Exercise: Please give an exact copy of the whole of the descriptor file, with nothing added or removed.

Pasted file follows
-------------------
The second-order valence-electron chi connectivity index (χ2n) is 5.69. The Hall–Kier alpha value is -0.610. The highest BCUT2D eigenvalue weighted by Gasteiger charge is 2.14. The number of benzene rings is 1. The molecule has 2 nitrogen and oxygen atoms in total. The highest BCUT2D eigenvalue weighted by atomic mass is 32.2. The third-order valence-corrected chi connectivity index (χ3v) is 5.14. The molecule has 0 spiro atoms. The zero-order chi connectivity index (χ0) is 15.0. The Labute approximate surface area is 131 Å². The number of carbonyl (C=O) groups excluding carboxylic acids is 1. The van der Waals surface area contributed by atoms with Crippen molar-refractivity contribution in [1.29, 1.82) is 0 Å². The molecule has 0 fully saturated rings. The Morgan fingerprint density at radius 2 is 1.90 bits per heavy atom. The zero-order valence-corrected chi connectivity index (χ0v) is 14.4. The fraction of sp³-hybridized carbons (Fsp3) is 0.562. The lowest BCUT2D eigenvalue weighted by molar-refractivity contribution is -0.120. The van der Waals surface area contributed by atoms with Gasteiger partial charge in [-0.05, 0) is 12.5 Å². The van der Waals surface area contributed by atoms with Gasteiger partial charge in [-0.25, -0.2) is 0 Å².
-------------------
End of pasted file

The second-order valence-electron chi connectivity index (χ2n) is 5.69. The Hall–Kier alpha value is -0.610. The highest BCUT2D eigenvalue weighted by Gasteiger charge is 2.14. The number of benzene rings is 1. The molecule has 2 nitrogen and oxygen atoms in total. The highest BCUT2D eigenvalue weighted by atomic mass is 32.2. The third-order valence-corrected chi connectivity index (χ3v) is 5.14. The molecule has 0 spiro atoms. The zero-order chi connectivity index (χ0) is 15.0. The Labute approximate surface area is 131 Å². The number of carbonyl (C=O) groups excluding carboxylic acids is 1. The van der Waals surface area contributed by atoms with Crippen molar-refractivity contribution in [1.29, 1.82) is 0 Å². The molecule has 0 fully saturated rings. The Morgan fingerprint density at radius 2 is 1.90 bits per heavy atom. The zero-order valence-corrected chi connectivity index (χ0v) is 14.4. The fraction of sp³-hybridized carbons (Fsp3) is 0.562. The lowest BCUT2D eigenvalue weighted by molar-refractivity contribution is -0.120. The van der Waals surface area contributed by atoms with Gasteiger partial charge in [-0.05, 0) is 12.5 Å². The van der Waals surface area contributed by atoms with Gasteiger partial charge in [-0.25, -0.2) is 0 Å².